According to a recently released report from the International Energy Agency (IEA), the surge in renewables energy projects globally has changed power markets for good.
Over the next five years, the IEA forecasts that renewables will remain the fastest-growing source of electricity generation, with their share growing to 28% in 2021, from 23% last year.
Renewables are also expected to cover more than 60% of the increase in world electricity generation over the medium term, rapidly closing the gap with coal. Generation from renewables is expected to exceed 7 600 TWh by 2021, which is equivalent to the total current electricity generation of the US and the European Union combined.
“We are witnessing a transformation of global power markets led by renewables and, as is the case with other fields, the centre of gravity for renewables growth is moving to emerging markets,” IEA executive director Dr Fatih Birol said in a statement.
South Africa’s Renewable Energy Independent Power Producer’s Procurement Programme (REIPPPP), which was launched in 2012, has contributed to the global uptake of renewables in recent years, but with national utility Eskom’s announcement that it won’t be putting out any more tenders for more renewables projects for, it remains to be seen what direction the country’s renewable energy sector will take and whether it can seize the opportunity provided by an increase in the demand for renewables.
According to Eskom, “To prevent a repeat of the R4.27-billion net economic loss recorded in the first six months of 2016, Eskom should not sign the remaining expedited renewable IPPs, including bid window 4.5. In addition, costs linked to bid windows 1 to 3.5 should be ring-fenced and funded separately,” the utility said.
The continued growth and opportunity for renewable project growth in both South Africa and the rest of the continent will be a keen focus area at the upcoming Africa Energy Indaba, Africa’s premier energy event – which takes place annually in February at the Sandton Convention Centre in Johannesburg. The event is the meeting place for Africa’s renewables dealmakers. At the 2017 event, as well as at its hugely popular annual IPP & PPA Conference, investors, renewables companies, utilities and African government representatives will come together to chart the way for a renewables sector in the region that continues to expand and attract investment.
According to experts sharing at the recent World Energy Congress in Istanbul, Turkey in early October, for Africa, public-private cooperation will be crucial.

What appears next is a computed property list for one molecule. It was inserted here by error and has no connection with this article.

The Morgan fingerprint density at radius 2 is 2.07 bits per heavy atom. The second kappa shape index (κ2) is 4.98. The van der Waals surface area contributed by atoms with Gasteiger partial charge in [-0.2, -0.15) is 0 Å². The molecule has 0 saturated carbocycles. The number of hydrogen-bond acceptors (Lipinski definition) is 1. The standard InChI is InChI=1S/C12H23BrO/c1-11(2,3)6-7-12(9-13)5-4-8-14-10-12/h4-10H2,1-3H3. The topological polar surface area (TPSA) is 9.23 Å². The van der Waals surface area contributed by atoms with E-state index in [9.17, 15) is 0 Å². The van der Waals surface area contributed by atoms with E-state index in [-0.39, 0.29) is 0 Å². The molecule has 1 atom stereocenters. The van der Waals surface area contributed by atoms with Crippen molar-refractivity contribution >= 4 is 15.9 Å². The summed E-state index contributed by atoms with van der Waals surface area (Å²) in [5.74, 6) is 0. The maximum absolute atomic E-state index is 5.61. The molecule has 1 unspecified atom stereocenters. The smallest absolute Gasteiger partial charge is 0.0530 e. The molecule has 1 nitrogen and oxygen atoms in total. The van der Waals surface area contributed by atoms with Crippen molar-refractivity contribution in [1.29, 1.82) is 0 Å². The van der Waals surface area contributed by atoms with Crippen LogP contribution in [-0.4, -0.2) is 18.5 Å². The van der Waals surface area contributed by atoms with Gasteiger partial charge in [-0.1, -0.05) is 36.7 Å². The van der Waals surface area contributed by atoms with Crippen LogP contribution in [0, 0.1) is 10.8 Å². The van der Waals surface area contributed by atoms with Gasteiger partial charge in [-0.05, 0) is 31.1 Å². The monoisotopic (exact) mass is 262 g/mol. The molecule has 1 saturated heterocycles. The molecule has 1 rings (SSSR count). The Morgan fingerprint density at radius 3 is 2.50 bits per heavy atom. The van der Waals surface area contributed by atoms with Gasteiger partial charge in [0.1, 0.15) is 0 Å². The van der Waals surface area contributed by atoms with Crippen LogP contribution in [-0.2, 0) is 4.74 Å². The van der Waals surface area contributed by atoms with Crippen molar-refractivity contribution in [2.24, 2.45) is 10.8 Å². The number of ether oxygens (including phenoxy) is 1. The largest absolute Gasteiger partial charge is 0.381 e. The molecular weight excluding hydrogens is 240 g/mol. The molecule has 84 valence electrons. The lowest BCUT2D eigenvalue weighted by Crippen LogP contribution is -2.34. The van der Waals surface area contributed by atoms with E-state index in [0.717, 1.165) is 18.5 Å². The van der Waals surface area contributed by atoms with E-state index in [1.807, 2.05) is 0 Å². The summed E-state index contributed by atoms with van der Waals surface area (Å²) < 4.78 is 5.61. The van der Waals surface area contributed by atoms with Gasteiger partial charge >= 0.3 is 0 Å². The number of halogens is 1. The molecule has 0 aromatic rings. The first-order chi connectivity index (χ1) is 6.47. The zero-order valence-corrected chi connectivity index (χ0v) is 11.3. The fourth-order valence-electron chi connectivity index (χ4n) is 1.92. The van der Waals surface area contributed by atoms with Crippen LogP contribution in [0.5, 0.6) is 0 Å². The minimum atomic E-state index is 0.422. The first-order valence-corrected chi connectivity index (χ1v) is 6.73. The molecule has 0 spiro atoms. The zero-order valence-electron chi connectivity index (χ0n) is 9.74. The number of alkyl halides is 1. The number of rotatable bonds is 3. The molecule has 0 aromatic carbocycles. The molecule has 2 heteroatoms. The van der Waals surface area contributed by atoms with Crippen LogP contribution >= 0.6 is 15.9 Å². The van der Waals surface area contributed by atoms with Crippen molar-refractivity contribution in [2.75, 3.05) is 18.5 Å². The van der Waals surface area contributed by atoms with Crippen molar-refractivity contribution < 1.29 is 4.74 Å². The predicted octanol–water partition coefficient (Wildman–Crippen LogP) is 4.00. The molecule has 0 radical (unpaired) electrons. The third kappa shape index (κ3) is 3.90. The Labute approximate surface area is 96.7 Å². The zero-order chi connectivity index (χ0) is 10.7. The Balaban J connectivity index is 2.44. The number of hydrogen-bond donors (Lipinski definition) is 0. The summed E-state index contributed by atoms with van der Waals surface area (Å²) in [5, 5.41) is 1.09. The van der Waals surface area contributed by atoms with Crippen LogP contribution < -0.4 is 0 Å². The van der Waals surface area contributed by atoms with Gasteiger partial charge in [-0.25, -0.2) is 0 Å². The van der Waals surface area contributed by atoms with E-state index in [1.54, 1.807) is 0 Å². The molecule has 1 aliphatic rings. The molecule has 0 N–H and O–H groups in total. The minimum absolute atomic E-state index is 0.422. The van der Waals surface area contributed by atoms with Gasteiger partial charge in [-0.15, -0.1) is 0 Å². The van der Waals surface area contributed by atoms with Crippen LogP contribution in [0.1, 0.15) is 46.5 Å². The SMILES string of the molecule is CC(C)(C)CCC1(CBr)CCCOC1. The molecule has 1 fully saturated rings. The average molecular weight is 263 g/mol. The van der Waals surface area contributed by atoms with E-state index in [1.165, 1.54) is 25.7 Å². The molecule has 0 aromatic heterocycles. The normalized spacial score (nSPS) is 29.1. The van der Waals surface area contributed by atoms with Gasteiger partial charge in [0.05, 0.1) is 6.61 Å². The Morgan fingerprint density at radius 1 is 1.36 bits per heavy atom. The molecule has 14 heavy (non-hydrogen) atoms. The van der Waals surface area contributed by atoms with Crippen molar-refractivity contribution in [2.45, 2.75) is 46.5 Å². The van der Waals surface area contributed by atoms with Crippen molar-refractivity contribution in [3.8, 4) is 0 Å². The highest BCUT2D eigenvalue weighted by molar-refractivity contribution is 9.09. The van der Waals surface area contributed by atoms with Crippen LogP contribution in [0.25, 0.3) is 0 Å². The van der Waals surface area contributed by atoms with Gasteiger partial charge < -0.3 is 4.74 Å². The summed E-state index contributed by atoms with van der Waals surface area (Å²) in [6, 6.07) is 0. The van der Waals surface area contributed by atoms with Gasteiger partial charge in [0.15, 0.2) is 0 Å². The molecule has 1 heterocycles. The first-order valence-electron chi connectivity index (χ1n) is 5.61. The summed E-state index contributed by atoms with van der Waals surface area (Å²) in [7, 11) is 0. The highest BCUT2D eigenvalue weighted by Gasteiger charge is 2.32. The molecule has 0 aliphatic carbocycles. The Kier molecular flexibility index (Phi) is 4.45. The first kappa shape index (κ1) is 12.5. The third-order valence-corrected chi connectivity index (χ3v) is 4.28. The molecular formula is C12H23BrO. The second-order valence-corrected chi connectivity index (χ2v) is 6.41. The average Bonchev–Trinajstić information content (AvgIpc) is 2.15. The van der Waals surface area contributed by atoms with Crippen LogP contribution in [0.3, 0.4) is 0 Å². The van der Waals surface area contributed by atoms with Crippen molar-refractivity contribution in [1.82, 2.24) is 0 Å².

In many rural contexts in Africa, renewables are providing an engine for local development and poverty reduction. However, wind and solar make up less than 5% of power generated, in part because of the challenges their variability poses to integration into the power grid.
The IEA further cautions that rapid progress in variable renewables, such as wind and solar PV, could exacerbate system integration issues in a number of markets, while the cost of financing remains a barrier in developing countries. These issues are now playing out in the South African context.
However, of the two-thirds of people in Africa without access to power, 80% live outside urban centres, therefore a mix of off-grid renewable power instalments could be the key to electrifying rural Africa with consumers buying power locally and paying via mobile phones.
Government support and a sound regulatory framework have been critical in countries where off-grid power projects, such as portable lights, rooftop solar panels and micro-grid electric companies, have been implemented.
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MORE ABOUT AFRICA ENERGY INDABA
The Africa Energy Indaba is the World Energy Council (WEC) African regional event and as such the event receives global recognition as the foremost event for energy professionals operating in Africa, wanting access to the growing African energy sector. Other strategic partners include the NEPAD Planning & Coordinating Agency and the South African National Energy Association.
The African energy sector requires USD 40 billion worth of investment annually with a production capacity requirement of 7,000 megawatts per year to meet the demand required to ensure energy access to all Africans. This presents a major opportunity for companies to explore business opportunities in the African energy sector.
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